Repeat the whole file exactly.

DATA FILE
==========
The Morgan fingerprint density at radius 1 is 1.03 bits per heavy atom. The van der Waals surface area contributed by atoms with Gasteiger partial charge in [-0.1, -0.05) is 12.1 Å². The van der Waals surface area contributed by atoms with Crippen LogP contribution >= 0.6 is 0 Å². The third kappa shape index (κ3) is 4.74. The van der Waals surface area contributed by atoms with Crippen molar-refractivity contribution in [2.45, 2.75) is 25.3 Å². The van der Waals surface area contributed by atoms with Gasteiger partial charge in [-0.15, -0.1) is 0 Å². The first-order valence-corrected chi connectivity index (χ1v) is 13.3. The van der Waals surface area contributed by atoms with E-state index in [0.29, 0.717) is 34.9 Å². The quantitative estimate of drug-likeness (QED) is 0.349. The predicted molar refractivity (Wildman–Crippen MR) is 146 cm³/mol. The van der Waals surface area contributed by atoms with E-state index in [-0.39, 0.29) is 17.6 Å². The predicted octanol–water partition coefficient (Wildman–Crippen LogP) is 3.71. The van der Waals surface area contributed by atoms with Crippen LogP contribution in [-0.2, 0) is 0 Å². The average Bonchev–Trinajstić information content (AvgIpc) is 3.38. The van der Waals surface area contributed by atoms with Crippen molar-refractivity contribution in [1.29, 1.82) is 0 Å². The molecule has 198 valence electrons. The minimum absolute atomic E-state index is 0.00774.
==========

The Morgan fingerprint density at radius 1 is 1.03 bits per heavy atom. The van der Waals surface area contributed by atoms with Gasteiger partial charge in [-0.1, -0.05) is 12.1 Å². The van der Waals surface area contributed by atoms with Crippen LogP contribution >= 0.6 is 0 Å². The third kappa shape index (κ3) is 4.74. The van der Waals surface area contributed by atoms with Crippen molar-refractivity contribution in [2.45, 2.75) is 25.3 Å². The van der Waals surface area contributed by atoms with Gasteiger partial charge in [-0.15, -0.1) is 0 Å². The first-order valence-corrected chi connectivity index (χ1v) is 13.3. The van der Waals surface area contributed by atoms with E-state index in [0.29, 0.717) is 34.9 Å². The quantitative estimate of drug-likeness (QED) is 0.349. The predicted molar refractivity (Wildman–Crippen MR) is 146 cm³/mol. The van der Waals surface area contributed by atoms with E-state index in [-0.39, 0.29) is 17.6 Å². The predicted octanol–water partition coefficient (Wildman–Crippen LogP) is 3.71. The van der Waals surface area contributed by atoms with Crippen LogP contribution in [-0.2, 0) is 0 Å². The average Bonchev–Trinajstić information content (AvgIpc) is 3.38. The van der Waals surface area contributed by atoms with Crippen molar-refractivity contribution in [1.29, 1.82) is 0 Å². The molecule has 198 valence electrons. The minimum absolute atomic E-state index is 0.00774.